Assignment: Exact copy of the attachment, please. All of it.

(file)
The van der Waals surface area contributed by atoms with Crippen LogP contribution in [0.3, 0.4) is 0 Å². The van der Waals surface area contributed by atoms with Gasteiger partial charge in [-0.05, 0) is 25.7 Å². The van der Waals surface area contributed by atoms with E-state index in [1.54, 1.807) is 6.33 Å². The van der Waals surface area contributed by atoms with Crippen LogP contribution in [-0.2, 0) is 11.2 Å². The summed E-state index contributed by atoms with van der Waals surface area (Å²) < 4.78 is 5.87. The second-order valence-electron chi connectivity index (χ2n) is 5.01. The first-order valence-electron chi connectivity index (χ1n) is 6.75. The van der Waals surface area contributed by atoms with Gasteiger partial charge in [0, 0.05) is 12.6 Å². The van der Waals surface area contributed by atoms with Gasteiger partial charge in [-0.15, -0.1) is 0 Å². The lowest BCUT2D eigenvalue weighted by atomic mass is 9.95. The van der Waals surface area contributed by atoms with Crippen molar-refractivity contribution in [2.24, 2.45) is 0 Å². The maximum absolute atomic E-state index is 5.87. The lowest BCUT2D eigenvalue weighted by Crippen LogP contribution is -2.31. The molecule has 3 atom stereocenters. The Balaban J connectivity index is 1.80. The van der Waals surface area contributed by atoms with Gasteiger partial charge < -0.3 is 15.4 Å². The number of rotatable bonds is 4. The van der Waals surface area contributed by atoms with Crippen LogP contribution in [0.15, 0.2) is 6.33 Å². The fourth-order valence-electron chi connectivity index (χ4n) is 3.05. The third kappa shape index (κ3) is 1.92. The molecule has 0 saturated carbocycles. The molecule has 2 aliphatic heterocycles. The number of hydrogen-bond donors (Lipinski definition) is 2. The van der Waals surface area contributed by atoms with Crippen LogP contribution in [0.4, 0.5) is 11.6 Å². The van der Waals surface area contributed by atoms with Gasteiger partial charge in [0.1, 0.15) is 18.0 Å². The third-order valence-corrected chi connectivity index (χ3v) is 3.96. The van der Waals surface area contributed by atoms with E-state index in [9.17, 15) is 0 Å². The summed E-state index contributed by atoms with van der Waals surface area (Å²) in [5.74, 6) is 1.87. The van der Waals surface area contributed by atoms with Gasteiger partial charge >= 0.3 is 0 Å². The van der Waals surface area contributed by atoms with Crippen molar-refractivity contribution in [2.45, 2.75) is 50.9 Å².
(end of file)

The van der Waals surface area contributed by atoms with Crippen LogP contribution in [0.3, 0.4) is 0 Å². The van der Waals surface area contributed by atoms with Gasteiger partial charge in [-0.05, 0) is 25.7 Å². The van der Waals surface area contributed by atoms with E-state index in [1.54, 1.807) is 6.33 Å². The van der Waals surface area contributed by atoms with Crippen LogP contribution in [-0.2, 0) is 11.2 Å². The summed E-state index contributed by atoms with van der Waals surface area (Å²) < 4.78 is 5.87. The second-order valence-electron chi connectivity index (χ2n) is 5.01. The first-order valence-electron chi connectivity index (χ1n) is 6.75. The van der Waals surface area contributed by atoms with Gasteiger partial charge in [0, 0.05) is 12.6 Å². The van der Waals surface area contributed by atoms with Gasteiger partial charge in [-0.15, -0.1) is 0 Å². The lowest BCUT2D eigenvalue weighted by atomic mass is 9.95. The van der Waals surface area contributed by atoms with Crippen molar-refractivity contribution in [2.24, 2.45) is 0 Å². The maximum absolute atomic E-state index is 5.87. The lowest BCUT2D eigenvalue weighted by Crippen LogP contribution is -2.31. The molecule has 3 atom stereocenters. The Balaban J connectivity index is 1.80. The van der Waals surface area contributed by atoms with Gasteiger partial charge < -0.3 is 15.4 Å². The number of rotatable bonds is 4. The van der Waals surface area contributed by atoms with Crippen LogP contribution in [0.15, 0.2) is 6.33 Å². The fourth-order valence-electron chi connectivity index (χ4n) is 3.05. The third kappa shape index (κ3) is 1.92. The molecule has 0 saturated carbocycles. The molecule has 2 aliphatic heterocycles. The number of hydrogen-bond donors (Lipinski definition) is 2. The van der Waals surface area contributed by atoms with Crippen LogP contribution in [0.4, 0.5) is 11.6 Å². The van der Waals surface area contributed by atoms with Gasteiger partial charge in [0.1, 0.15) is 18.0 Å². The third-order valence-corrected chi connectivity index (χ3v) is 3.96. The van der Waals surface area contributed by atoms with E-state index in [9.17, 15) is 0 Å². The summed E-state index contributed by atoms with van der Waals surface area (Å²) in [5.74, 6) is 1.87. The van der Waals surface area contributed by atoms with Gasteiger partial charge >= 0.3 is 0 Å². The van der Waals surface area contributed by atoms with Crippen molar-refractivity contribution in [2.45, 2.75) is 50.9 Å².